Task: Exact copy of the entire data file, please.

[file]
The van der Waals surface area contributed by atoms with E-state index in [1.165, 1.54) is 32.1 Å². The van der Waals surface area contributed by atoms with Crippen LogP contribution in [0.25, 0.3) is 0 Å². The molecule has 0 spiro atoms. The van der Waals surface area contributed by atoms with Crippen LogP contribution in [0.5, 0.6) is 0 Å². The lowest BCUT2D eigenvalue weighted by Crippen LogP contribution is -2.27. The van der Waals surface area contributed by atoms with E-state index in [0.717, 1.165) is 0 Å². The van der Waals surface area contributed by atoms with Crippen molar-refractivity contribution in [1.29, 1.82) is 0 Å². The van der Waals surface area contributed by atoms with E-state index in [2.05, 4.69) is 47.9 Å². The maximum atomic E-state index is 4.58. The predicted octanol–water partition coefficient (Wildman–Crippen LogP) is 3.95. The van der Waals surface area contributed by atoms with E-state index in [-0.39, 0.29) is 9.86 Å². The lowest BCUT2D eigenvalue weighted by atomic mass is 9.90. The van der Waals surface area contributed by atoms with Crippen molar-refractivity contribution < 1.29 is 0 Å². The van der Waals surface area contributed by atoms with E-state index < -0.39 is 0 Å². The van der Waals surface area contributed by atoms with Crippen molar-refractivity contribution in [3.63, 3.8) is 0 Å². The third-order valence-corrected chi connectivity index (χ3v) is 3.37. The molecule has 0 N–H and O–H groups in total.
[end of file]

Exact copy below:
The van der Waals surface area contributed by atoms with E-state index in [1.165, 1.54) is 32.1 Å². The van der Waals surface area contributed by atoms with Crippen LogP contribution in [0.25, 0.3) is 0 Å². The molecule has 0 spiro atoms. The van der Waals surface area contributed by atoms with Crippen LogP contribution in [0.5, 0.6) is 0 Å². The lowest BCUT2D eigenvalue weighted by Crippen LogP contribution is -2.27. The van der Waals surface area contributed by atoms with E-state index in [0.717, 1.165) is 0 Å². The van der Waals surface area contributed by atoms with Crippen molar-refractivity contribution in [1.29, 1.82) is 0 Å². The van der Waals surface area contributed by atoms with E-state index in [2.05, 4.69) is 47.9 Å². The maximum atomic E-state index is 4.58. The predicted octanol–water partition coefficient (Wildman–Crippen LogP) is 3.95. The van der Waals surface area contributed by atoms with E-state index in [-0.39, 0.29) is 9.86 Å². The lowest BCUT2D eigenvalue weighted by atomic mass is 9.90. The van der Waals surface area contributed by atoms with Crippen molar-refractivity contribution < 1.29 is 0 Å². The van der Waals surface area contributed by atoms with E-state index < -0.39 is 0 Å². The van der Waals surface area contributed by atoms with Crippen molar-refractivity contribution in [3.63, 3.8) is 0 Å². The third-order valence-corrected chi connectivity index (χ3v) is 3.37. The molecule has 0 N–H and O–H groups in total.